What shall I do with my privileged inheritance, so easily taken for granted? Continue reading
I first read this most challenging gem from the existentialist canon two decades ago at the age of thirty-five. Naturally at that time I was deeply moved by Frankl’s gut wrenching and heartbreaking personal account of the horrors of the Holocaust… and of his heroic efforts to find freedom and dignity in the face of the most insidious and unfathomable evil, an evil so total that it sought and almost succeeded in destroying everything that he was, along with all hope for anything that he or the entire world might become.
Being a sensitive and decent person, it felt sufficient at the time for me to deeply admire this special man, to pay my sincere respects to the millions of innocent victims of the Holocaust, and to be filled with profound gratitude for my own privileged existence. But, although I fully embraced these important lessons in resilience, humility, and gratitude, I was still too young to grasp the full import of the question that Frankl puts before us. Allow me to explain…
Twenty years have since transpired… and I have gone about the business of life with a mixed bag of successes and failures. In the meantime, Doctor Frankl’s writing waited patiently on my bookshelf until the present day when, for some inexplicable reason, I felt compelled to read him again. Now, at the age of fifty-five, most of my years are behind me. Now painfully aware of my own mortality, I came to realize the profound ignorance that engulfed me at the age of thirty-five. Enthralled with my own worldly ambitions, not yet having suffered my mid-life crisis, and assuming that most of my years were still ahead of me (and thus unconcerned with my own distant mortality), I was too ignorant to realize that I was chasing the wrong prizes. The problem was that I was still pursuing happiness. Only now do I realize that happiness alone is too narrow and shallow a pursuit (although it may be the occasional reward for doing my best). Only now do I realize that the real meaning of life is to live a life that matters.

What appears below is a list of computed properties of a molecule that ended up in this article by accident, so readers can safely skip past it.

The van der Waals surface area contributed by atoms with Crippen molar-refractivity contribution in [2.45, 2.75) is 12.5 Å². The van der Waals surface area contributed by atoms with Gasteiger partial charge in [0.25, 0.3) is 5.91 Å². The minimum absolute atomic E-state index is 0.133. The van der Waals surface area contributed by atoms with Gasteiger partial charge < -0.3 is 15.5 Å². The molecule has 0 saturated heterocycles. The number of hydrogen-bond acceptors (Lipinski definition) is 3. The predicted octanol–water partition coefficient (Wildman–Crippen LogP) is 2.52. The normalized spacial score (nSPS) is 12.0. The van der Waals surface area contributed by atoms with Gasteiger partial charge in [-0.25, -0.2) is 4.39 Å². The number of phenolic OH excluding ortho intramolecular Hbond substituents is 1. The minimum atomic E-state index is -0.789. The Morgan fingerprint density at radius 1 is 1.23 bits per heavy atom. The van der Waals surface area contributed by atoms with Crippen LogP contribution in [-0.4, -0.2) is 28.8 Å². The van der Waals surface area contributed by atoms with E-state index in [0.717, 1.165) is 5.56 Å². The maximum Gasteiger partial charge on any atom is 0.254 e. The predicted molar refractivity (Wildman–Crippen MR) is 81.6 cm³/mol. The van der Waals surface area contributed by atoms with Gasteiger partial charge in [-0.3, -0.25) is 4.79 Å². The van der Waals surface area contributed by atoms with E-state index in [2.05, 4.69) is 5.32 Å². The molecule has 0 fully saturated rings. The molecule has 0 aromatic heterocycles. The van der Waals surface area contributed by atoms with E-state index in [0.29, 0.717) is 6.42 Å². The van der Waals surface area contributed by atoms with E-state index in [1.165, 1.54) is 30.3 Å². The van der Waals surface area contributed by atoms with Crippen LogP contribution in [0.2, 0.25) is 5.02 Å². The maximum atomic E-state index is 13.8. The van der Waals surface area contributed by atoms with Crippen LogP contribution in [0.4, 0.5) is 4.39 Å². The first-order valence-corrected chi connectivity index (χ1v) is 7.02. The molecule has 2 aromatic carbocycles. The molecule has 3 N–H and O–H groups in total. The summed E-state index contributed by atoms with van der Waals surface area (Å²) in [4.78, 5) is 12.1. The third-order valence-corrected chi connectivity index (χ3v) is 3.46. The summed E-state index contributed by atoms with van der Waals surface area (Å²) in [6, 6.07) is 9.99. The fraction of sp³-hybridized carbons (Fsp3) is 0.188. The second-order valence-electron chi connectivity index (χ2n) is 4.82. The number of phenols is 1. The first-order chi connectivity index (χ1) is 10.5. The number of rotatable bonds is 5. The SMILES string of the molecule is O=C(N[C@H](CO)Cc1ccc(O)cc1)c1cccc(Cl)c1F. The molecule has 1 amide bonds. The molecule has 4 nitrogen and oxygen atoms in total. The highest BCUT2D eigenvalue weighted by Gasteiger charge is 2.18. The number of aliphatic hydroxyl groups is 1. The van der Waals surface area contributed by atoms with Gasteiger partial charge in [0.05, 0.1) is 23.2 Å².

Man’s Search for Meaning is essential reading for every serious student of life. It will inspire you to face the ultimate question with courage and without pretenses. Importantly, you will learn that the question that confronts us all is not “What is the meaning of life?” Rather, the real question is: “What is the meaning of my life, given my unique endowment of blessings and burdens?” No matter our individual circumstances, the meaning of our lives is an open question that is answered emphatically, for better or worse, with everything we do or fail to do each and every day. Furthermore, no one else can give you the answer, but… Read this book and you will find priceless insights into the true nature of life and the proper direction for your authentic inquiry into the question of meaning. In short, the only way to create meaning is through LOVE, sometimes in the face of horrific, unfathomable suffering. The answer is that simple and that hard.